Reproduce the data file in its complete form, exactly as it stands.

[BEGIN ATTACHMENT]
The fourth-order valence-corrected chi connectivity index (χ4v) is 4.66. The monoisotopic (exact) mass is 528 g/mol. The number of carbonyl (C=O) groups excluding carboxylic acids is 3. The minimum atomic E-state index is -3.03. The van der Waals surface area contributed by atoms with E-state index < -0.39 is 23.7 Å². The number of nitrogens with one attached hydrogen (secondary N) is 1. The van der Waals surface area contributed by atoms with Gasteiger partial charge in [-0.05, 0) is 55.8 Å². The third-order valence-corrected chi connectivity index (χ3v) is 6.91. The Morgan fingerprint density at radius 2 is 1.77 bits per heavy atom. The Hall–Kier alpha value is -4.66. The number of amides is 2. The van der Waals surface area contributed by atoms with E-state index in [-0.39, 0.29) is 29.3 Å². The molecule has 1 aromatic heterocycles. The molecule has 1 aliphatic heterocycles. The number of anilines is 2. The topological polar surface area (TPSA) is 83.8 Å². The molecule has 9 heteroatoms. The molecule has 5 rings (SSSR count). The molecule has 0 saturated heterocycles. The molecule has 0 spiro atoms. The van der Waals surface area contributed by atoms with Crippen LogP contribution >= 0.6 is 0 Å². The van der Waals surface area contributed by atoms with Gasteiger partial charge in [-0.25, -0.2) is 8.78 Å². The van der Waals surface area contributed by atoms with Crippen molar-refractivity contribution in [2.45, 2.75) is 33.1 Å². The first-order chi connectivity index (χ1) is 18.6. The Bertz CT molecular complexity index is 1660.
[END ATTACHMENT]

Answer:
The fourth-order valence-corrected chi connectivity index (χ4v) is 4.66. The monoisotopic (exact) mass is 528 g/mol. The number of carbonyl (C=O) groups excluding carboxylic acids is 3. The minimum atomic E-state index is -3.03. The van der Waals surface area contributed by atoms with E-state index < -0.39 is 23.7 Å². The number of nitrogens with one attached hydrogen (secondary N) is 1. The van der Waals surface area contributed by atoms with Gasteiger partial charge in [-0.05, 0) is 55.8 Å². The third-order valence-corrected chi connectivity index (χ3v) is 6.91. The Morgan fingerprint density at radius 2 is 1.77 bits per heavy atom. The Hall–Kier alpha value is -4.66. The number of amides is 2. The van der Waals surface area contributed by atoms with E-state index in [-0.39, 0.29) is 29.3 Å². The molecule has 1 aromatic heterocycles. The molecule has 1 aliphatic heterocycles. The number of anilines is 2. The topological polar surface area (TPSA) is 83.8 Å². The molecule has 9 heteroatoms. The molecule has 5 rings (SSSR count). The molecule has 0 saturated heterocycles. The molecule has 0 spiro atoms. The van der Waals surface area contributed by atoms with Crippen LogP contribution >= 0.6 is 0 Å². The van der Waals surface area contributed by atoms with Gasteiger partial charge in [-0.25, -0.2) is 8.78 Å². The van der Waals surface area contributed by atoms with Crippen molar-refractivity contribution in [2.45, 2.75) is 33.1 Å². The first-order chi connectivity index (χ1) is 18.6. The Bertz CT molecular complexity index is 1660.